Reason #1 to fire Mazzulla: He was “out-coached” by Erik Spoelstra in the Eastern Conference Finals
Why it’s wrong: What does that even mean?
I could journey across the earth, through the heavens, and circumnavigate the solar system before someone would be able to adequately explain to me what it means to be “out-coached.” Those two words get thrown around to criticize a coach whose team has lost the game, somehow implying that they were bested in the game’s “Battle of Coaching.”
But I’d argue that a coach’s decisions during a game do very little to actually impact its outcome, barely ever interacting with the opposing coach’s efforts. Preparation in the days leading up to a game is where most adjustments are made, save for some defensive matchups or inbounds plays.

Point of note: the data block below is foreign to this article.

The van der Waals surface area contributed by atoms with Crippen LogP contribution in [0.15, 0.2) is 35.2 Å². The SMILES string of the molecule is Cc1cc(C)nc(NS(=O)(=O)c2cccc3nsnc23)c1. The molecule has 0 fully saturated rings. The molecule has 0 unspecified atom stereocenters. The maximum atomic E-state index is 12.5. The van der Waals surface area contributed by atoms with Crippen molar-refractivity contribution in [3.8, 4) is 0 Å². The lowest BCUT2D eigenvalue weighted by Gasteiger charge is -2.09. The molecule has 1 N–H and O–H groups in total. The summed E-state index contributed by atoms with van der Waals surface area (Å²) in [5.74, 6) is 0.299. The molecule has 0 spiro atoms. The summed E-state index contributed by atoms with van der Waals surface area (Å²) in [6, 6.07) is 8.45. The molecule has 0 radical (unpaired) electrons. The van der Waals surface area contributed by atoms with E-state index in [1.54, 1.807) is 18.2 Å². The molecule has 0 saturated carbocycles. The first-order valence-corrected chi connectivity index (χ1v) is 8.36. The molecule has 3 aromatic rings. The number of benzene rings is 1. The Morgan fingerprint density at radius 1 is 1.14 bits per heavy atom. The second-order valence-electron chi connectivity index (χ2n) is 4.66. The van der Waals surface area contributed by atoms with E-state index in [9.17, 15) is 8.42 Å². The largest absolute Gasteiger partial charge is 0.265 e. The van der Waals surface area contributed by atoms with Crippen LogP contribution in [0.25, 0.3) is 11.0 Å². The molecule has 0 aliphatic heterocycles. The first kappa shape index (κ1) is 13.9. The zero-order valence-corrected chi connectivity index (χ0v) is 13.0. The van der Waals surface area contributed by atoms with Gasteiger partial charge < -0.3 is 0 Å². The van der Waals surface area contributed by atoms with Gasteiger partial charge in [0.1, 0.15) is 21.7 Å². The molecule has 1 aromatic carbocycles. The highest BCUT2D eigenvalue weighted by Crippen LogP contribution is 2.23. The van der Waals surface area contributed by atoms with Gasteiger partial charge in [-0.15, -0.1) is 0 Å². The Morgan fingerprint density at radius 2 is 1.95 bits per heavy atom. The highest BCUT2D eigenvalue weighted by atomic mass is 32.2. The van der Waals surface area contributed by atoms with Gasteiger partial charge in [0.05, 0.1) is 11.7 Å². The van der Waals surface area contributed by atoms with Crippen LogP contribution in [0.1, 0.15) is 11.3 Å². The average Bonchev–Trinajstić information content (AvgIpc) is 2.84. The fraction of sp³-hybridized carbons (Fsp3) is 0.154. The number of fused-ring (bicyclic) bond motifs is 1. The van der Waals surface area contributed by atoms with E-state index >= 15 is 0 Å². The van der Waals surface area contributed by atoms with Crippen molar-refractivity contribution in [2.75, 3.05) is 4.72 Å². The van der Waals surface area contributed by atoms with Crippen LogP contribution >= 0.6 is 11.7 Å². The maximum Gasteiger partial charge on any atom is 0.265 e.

In football, the defensive coaches attempt to counter the offensive plays and vice versa, but basketball is not so polar. Teams may have several defensive sets or half-court plays, but all of that should be known by the players going in. Eventually, someone is going to have to make a shot.
“Out-coached” is an archaic term that means nothing, and so the imagined competition between Mazzulla and whoever he happens to be coaching against is not a real argument. It’s at most an excuse.
I conclude my case with this: During those mic’d up timeouts on the TV broadcast, what do coaches usually say to their team? Here’s a non-exhaustive list of what I usually hear:
“We’ve gotta execute!”
“Remember to crash the offensive glass”
“We’re getting out hustled. Get to those loose balls!”
“Keep getting good shots, keep running!”
Not exactly reinventing the wheel, are we? It’s because schemes and adjustments are not an in-game battle. I could say that to a team, but if my team goes 19% from beyond the arc, suddenly I am being out-coached.